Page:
Updated: Jan 26
Omne trium perfectum. Latin for ‘sets of three are perfect’. In modern writing, it’s the Rule of Three. Simply put, triads often make for good plotting: The Three Musketeers. Three acts to the classic play. The love triangle.
To use the Rule of Three, try to come up with three main characters as you craft a plot. Or three main acts to your plot. Or three clues, each leading in seemingly different directions. Or three victims…
In this writing activity, we imagine that a note has just appeared. Where? Under your history textbook? Stuck to the back of your phone? In your locker? The details are deliciously up to you to work out as you introduce a main character who finds a note.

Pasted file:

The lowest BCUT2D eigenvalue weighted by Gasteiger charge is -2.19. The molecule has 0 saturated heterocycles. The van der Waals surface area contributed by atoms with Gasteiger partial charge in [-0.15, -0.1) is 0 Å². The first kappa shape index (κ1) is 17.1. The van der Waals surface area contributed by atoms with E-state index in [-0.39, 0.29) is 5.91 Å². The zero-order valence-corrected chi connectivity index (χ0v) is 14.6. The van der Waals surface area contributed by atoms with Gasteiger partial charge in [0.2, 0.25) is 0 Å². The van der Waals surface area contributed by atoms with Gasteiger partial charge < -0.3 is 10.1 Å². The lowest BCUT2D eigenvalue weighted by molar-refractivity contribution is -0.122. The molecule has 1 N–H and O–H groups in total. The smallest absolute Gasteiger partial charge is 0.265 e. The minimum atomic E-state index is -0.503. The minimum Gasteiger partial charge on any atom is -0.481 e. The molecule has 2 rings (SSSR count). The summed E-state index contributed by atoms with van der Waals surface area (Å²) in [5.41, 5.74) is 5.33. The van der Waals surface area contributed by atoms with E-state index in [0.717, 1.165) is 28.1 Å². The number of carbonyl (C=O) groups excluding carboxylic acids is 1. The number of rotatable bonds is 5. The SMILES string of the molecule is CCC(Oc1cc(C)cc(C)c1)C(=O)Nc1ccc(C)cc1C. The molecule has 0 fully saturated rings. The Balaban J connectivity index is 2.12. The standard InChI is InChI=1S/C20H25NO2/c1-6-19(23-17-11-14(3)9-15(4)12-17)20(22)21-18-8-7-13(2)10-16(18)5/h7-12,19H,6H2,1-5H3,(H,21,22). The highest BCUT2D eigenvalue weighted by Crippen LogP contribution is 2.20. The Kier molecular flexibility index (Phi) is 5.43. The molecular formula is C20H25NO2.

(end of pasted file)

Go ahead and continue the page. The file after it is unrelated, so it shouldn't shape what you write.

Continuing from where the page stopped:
And the note says that there is a vampire at school…
That’s the setup. From there, imagine a motive or motives. It might be as simple as not getting bitten. Or not getting found out (because your narrator could be the vampire). Or maybe your narrator is a vampire hunter.
In writing workshops, this is how I introduce the writing prompt handout that can be downloaded here.
Note that it includes both the prompt (an example of a note found on campus), and a little background on the rule of three. The idea is to work in a triad, perhaps three friends who are being chased by a vampire? Or two more notes that appear soon after, and escalate the situation? Or three events of one sort or another, but they don’t have to all be notes. Finding a corpse is also a pretty darn good way to pump up the storyline… Or maybe it’s a prank. But by whom, and to what end?
(These writing blogs are based on a course for teens.) – Alex Hiam, author of Silent Lee and the Secret of the Side Door Key are available on Amazon.